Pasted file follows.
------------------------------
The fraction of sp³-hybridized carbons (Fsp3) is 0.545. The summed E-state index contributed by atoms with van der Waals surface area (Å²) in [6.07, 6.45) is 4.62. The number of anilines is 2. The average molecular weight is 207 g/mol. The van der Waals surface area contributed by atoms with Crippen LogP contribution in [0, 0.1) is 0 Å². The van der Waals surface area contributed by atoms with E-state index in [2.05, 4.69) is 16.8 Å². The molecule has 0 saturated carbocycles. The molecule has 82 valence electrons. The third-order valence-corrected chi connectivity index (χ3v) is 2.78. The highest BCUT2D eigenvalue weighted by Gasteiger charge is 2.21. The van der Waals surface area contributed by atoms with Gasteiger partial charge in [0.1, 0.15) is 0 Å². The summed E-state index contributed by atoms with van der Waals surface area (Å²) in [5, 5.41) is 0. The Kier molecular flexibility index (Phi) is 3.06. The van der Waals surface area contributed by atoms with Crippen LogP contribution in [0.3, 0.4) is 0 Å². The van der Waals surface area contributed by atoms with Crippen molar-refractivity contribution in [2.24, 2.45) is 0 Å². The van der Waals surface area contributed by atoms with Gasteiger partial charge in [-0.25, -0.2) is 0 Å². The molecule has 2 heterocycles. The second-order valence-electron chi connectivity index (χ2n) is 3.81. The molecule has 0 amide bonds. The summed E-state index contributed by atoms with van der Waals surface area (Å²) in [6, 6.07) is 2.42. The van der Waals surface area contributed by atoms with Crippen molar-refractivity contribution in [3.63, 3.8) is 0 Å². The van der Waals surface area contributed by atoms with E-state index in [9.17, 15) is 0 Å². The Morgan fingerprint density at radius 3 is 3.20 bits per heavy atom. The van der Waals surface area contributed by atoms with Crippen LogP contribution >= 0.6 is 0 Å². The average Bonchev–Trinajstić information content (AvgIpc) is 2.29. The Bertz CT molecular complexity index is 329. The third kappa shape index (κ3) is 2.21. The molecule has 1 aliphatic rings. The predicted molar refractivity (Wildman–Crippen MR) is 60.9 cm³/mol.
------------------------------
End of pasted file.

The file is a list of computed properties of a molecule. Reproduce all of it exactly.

The fraction of sp³-hybridized carbons (Fsp3) is 0.545. The summed E-state index contributed by atoms with van der Waals surface area (Å²) in [6.07, 6.45) is 4.62. The number of anilines is 2. The average molecular weight is 207 g/mol. The van der Waals surface area contributed by atoms with Crippen LogP contribution in [0, 0.1) is 0 Å². The van der Waals surface area contributed by atoms with E-state index in [2.05, 4.69) is 16.8 Å². The molecule has 0 saturated carbocycles. The molecule has 82 valence electrons. The third-order valence-corrected chi connectivity index (χ3v) is 2.78. The highest BCUT2D eigenvalue weighted by Gasteiger charge is 2.21. The van der Waals surface area contributed by atoms with Gasteiger partial charge in [0.1, 0.15) is 0 Å². The summed E-state index contributed by atoms with van der Waals surface area (Å²) in [5, 5.41) is 0. The Kier molecular flexibility index (Phi) is 3.06. The van der Waals surface area contributed by atoms with Crippen LogP contribution in [0.3, 0.4) is 0 Å². The van der Waals surface area contributed by atoms with Crippen molar-refractivity contribution in [2.24, 2.45) is 0 Å². The van der Waals surface area contributed by atoms with Gasteiger partial charge in [-0.25, -0.2) is 0 Å². The molecule has 2 heterocycles. The second-order valence-electron chi connectivity index (χ2n) is 3.81. The molecule has 0 amide bonds. The summed E-state index contributed by atoms with van der Waals surface area (Å²) in [6, 6.07) is 2.42. The van der Waals surface area contributed by atoms with Crippen molar-refractivity contribution in [3.63, 3.8) is 0 Å². The van der Waals surface area contributed by atoms with E-state index in [9.17, 15) is 0 Å². The Morgan fingerprint density at radius 3 is 3.20 bits per heavy atom. The van der Waals surface area contributed by atoms with Crippen LogP contribution >= 0.6 is 0 Å². The average Bonchev–Trinajstić information content (AvgIpc) is 2.29. The Bertz CT molecular complexity index is 329. The third kappa shape index (κ3) is 2.21. The molecule has 1 aliphatic rings. The predicted molar refractivity (Wildman–Crippen MR) is 60.9 cm³/mol.